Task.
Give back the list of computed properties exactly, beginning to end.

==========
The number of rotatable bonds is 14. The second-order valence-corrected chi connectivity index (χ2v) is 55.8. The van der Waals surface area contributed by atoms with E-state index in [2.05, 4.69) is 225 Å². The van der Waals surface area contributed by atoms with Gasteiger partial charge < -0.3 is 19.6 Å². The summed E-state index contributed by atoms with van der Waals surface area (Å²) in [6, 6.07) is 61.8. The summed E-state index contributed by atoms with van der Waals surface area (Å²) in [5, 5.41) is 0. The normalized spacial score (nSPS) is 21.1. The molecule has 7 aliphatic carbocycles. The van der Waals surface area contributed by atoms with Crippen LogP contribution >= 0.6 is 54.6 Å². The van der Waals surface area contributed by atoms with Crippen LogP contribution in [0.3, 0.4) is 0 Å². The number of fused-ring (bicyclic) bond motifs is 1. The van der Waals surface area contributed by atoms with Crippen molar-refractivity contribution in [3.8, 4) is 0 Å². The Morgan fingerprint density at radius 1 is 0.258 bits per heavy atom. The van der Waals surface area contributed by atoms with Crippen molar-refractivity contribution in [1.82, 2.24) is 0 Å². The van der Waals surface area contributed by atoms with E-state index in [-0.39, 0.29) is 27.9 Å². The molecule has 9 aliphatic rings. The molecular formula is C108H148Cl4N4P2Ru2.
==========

The number of rotatable bonds is 14. The second-order valence-corrected chi connectivity index (χ2v) is 55.8. The van der Waals surface area contributed by atoms with E-state index in [2.05, 4.69) is 225 Å². The van der Waals surface area contributed by atoms with Gasteiger partial charge < -0.3 is 19.6 Å². The summed E-state index contributed by atoms with van der Waals surface area (Å²) in [6, 6.07) is 61.8. The summed E-state index contributed by atoms with van der Waals surface area (Å²) in [5, 5.41) is 0. The normalized spacial score (nSPS) is 21.1. The molecule has 7 aliphatic carbocycles. The van der Waals surface area contributed by atoms with Crippen LogP contribution >= 0.6 is 54.6 Å². The van der Waals surface area contributed by atoms with Crippen LogP contribution in [0.3, 0.4) is 0 Å². The number of fused-ring (bicyclic) bond motifs is 1. The van der Waals surface area contributed by atoms with Crippen molar-refractivity contribution in [3.8, 4) is 0 Å². The Morgan fingerprint density at radius 1 is 0.258 bits per heavy atom. The van der Waals surface area contributed by atoms with Crippen molar-refractivity contribution in [1.82, 2.24) is 0 Å². The van der Waals surface area contributed by atoms with E-state index in [-0.39, 0.29) is 27.9 Å². The molecule has 9 aliphatic rings. The molecular formula is C108H148Cl4N4P2Ru2.